Date of Award
Program or Major
Doctor of Philosophy
John Obert Voll
Shortly before the outbreak of World War II, followers of the Zionist Revisionists went to the United States at the urging of their leader, Vladimir Jabotinsky. They established two groups which initially attempted to gain public support for the creation of a Jewish Army.
The New Zionist Organization of America, headed by Ben Zion Netanyahu, followed the Revisionist political party. Its campaign exposed the anti-Jewish position of the British in Palestine. It was effective in placing the Palestine problem on the world (rather than regional) agenda of the State Department.
The Irgun Delegation to the United States, headed by Hillel Kook (Peter Bergson), acted independently, in defiance of the Revisionist political party. While assisting in some rescue work for the underground Irgun Z'vai Leumi, the American delegation did work which was primarily political and educational.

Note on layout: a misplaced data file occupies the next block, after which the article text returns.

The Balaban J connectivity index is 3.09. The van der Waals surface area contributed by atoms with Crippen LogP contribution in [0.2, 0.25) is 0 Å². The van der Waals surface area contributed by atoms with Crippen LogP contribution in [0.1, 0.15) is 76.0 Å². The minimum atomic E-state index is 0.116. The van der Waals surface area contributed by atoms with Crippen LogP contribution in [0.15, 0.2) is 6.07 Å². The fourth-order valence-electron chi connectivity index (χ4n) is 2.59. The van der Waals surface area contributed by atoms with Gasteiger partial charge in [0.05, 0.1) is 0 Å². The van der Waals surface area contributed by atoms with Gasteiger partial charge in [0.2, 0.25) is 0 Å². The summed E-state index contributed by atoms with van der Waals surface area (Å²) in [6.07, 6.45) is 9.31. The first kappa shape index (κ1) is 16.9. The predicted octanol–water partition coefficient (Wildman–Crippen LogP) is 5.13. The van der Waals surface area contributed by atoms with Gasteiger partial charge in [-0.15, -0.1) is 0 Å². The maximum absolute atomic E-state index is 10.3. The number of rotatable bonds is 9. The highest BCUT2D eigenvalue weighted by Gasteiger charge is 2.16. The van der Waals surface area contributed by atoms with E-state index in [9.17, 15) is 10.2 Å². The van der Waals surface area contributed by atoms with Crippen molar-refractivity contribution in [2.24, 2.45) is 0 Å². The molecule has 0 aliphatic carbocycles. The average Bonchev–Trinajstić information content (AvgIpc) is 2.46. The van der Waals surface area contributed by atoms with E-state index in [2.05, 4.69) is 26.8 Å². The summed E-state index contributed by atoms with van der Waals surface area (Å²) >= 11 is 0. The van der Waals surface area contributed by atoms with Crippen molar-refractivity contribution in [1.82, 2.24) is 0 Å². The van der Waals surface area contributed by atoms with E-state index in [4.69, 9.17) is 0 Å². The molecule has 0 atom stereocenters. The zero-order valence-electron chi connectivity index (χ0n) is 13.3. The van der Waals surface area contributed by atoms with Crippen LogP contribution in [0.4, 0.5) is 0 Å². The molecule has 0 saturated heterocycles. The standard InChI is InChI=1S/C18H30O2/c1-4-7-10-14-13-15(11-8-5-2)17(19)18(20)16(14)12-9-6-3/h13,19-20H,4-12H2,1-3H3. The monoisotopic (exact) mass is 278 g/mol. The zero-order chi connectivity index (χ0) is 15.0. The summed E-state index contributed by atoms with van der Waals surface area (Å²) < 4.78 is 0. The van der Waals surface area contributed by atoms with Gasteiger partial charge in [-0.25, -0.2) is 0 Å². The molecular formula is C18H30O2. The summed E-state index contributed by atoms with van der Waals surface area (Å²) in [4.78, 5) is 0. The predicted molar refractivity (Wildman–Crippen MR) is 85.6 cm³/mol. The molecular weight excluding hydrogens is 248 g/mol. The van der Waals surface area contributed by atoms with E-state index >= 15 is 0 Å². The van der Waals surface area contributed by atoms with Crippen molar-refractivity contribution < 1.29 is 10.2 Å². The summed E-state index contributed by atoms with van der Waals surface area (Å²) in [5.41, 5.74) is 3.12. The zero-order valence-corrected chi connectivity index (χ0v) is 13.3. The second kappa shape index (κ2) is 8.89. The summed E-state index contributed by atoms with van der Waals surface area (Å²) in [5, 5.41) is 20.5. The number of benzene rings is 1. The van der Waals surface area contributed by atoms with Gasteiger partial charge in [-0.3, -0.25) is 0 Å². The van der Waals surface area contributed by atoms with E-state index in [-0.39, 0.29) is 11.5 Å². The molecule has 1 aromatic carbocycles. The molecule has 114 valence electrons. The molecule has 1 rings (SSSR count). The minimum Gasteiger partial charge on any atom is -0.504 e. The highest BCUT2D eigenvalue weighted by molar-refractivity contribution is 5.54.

Though independent of one another, the efforts of both groups heightened public awareness of the extermination of European Jewry. They created a nationwide advertisement campaign which pressured the United States government through growing public support. They fought for a Jewish Army and later for statehood. They were the pioneers of the Jewish lobby in America.
The Irgun Delegation provided intelligence to the United States in World War II and aided in the rescue of American airmen. They also helped to forestall the pro-Arab policy of Franklin Roosevelt. His allegiance and promises to Ibn Saud resulted from wartime national security concerns which necessitated Saudi oil concessions and guarantees for an American air base at Dharan.
The Irgun Delegation to the United States and the New Zionist Organization of America have generally been overlooked, or incorrectly described, in American Jewish historiography. Personal interviews, F.B.I. files, and government documents confirms that they were two distinct, independent organizations having different philosophies and goals. They remained neutral toward one another until Hillel Kook called for a democratic (rather than Jewish) state in Palestine. This resulted in charges that the Irgun Delegation was anti-Zionist and in an open attack by the NZO. The antagonism which existed between the two groups was never totally resolved.
Saidel, Joanna Maura, "Revisionist Zionism in America: The campaign to win American public support, 1939-1948" (1994). Doctoral Dissertations. 1824.